with a peak at wavelength 650 nm, which is readily absorbed by the chloroplasts. The amount of light
re-emitted at longer wavelengths is measured and the fluorescence yield of the leaf is quantified.
The parameters measured are Fm (maximum fluorescence level) and F0 (minimum fluorescence level).
The dark-adaptation is performed with special leaf clips for at least 30 minutes. In the absence of
light there is no photosynthesis, thus all reaction centres will be completely open, waiting for light to
initiate the process of photosynthesis. A light pulse will induce the Kautsky curve (Figure 3).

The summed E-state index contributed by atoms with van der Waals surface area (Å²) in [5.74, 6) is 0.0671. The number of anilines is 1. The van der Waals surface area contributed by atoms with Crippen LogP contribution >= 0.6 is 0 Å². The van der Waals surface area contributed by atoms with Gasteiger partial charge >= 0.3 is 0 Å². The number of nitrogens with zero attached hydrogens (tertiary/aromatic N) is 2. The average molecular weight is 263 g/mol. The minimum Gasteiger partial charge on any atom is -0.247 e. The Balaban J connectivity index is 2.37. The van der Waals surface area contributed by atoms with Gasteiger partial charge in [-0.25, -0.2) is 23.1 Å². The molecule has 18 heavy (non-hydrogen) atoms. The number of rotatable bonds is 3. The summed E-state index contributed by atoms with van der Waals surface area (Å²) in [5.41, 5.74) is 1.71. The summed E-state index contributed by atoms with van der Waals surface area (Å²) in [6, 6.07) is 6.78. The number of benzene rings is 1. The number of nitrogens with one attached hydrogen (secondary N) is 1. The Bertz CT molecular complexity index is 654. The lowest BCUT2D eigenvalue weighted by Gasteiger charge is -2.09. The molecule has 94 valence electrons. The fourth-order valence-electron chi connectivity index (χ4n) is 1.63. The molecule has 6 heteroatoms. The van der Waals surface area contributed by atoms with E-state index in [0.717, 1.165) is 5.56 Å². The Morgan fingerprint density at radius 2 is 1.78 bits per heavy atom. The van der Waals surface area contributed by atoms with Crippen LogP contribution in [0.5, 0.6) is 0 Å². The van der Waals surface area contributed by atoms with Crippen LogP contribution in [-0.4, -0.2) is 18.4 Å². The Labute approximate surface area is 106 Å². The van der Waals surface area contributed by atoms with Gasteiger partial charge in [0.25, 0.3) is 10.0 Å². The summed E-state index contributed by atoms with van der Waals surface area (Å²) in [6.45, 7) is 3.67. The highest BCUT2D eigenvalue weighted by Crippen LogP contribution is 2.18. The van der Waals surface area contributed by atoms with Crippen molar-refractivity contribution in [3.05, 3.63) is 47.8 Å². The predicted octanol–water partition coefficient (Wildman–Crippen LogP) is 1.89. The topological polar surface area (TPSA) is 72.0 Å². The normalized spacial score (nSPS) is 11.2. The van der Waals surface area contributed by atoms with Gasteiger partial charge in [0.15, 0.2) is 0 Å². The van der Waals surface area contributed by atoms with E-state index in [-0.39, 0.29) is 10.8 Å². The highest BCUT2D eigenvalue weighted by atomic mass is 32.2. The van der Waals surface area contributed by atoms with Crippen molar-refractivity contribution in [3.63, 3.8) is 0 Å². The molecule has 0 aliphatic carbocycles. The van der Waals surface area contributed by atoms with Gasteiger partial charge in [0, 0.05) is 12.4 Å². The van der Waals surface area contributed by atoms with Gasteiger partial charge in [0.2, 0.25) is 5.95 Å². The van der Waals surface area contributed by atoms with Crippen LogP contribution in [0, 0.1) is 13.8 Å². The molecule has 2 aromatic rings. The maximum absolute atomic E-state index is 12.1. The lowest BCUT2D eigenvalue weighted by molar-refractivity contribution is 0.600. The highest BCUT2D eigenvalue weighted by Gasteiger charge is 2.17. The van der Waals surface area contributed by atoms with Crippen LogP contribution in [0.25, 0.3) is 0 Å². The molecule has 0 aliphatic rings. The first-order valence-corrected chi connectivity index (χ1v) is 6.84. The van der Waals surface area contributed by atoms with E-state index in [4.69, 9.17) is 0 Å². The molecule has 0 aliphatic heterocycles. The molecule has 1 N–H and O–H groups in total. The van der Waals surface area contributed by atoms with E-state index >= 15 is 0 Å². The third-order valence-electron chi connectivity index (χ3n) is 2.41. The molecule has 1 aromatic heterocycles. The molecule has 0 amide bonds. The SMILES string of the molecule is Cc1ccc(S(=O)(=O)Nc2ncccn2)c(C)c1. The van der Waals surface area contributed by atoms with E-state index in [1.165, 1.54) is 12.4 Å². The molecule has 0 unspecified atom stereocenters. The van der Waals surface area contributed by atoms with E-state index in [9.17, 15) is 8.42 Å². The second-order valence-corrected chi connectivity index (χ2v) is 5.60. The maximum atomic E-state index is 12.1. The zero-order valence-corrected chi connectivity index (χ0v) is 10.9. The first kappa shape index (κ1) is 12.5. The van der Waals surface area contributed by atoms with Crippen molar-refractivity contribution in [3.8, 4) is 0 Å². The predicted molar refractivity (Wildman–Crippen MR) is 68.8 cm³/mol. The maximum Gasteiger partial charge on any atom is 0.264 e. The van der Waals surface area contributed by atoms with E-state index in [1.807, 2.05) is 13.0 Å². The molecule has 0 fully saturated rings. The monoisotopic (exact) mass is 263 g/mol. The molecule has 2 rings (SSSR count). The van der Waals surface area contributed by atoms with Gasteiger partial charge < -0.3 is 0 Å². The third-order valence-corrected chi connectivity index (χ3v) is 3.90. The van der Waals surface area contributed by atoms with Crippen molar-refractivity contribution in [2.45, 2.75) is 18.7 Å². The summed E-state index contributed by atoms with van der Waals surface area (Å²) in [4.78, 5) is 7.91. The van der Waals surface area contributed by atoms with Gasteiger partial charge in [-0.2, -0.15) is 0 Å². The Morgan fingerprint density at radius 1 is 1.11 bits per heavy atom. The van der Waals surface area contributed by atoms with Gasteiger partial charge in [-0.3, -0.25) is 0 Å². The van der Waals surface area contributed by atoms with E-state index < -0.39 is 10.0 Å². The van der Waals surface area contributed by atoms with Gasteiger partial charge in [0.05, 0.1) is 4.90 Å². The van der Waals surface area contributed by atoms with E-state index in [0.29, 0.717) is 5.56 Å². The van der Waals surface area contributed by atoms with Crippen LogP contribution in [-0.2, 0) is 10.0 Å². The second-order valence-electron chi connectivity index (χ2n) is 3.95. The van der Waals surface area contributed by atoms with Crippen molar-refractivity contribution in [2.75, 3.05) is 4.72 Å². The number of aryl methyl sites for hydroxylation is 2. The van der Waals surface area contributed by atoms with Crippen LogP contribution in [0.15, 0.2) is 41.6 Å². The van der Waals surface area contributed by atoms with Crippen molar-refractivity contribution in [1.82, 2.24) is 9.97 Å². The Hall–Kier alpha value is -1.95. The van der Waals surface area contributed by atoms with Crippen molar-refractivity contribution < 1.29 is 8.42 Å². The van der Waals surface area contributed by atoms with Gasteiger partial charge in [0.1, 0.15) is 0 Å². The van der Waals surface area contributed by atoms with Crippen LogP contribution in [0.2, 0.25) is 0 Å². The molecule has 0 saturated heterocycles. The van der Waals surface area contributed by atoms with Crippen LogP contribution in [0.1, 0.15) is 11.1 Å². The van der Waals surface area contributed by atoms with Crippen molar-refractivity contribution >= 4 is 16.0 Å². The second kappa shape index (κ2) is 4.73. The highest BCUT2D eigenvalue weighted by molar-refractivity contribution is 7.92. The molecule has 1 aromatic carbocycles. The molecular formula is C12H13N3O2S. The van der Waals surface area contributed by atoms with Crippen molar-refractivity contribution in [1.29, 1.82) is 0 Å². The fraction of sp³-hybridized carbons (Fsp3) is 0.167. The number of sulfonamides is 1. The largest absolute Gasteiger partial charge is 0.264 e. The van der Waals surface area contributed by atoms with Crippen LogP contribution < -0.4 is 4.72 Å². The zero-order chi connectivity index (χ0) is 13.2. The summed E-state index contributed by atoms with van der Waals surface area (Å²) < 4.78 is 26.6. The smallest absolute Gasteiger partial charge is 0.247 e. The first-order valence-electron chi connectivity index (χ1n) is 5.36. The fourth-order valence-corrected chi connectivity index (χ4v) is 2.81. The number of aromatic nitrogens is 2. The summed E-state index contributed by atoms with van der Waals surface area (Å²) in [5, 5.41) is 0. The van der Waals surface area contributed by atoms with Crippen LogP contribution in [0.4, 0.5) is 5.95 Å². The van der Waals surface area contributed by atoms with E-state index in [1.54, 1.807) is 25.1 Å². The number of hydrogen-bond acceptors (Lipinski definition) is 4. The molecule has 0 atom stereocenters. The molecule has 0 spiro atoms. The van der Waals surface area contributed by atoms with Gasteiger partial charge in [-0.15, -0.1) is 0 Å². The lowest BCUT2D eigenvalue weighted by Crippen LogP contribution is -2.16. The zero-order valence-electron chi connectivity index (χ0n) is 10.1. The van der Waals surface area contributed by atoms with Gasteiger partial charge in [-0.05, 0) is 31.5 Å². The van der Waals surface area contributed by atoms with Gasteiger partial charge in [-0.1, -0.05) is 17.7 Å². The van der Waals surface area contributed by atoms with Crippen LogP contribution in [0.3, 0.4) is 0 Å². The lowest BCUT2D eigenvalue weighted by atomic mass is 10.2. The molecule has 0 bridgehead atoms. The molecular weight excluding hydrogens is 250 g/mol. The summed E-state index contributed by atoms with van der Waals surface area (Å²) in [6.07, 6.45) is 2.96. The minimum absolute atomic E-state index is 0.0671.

Figure 3: Kautsky Curve, O indicates the minimum fluorescence level, J and I indicate intermediate levels and P indicates
the maximum fluorescence level.

In order to obtain the maximum fluorescence signal (Fm), the sample is dark adapted and the light is
saturating the plant (additional light does not cause additional fluorescence). Saturating intensities
vary from species to species, with the period of dark adaptation and the environmental conditions in
which the plant is growing. The minimal dark adaptation time (20 minutes + 10 minutes margin) and
the optimal light intensity (40%, 1333 mol m-2 s-1) for plane tree are experimentally defined.
Measurements are always performed at both adaxial and abaxial sides of the leaf, at the same spot
close to the mid vain (Figure 4). The results are analysed with Biolyzer 2.0 for calculating parameters,
and R/SPPS and Excel/Sigmaplot for making statistical analysis and graphs, respectively.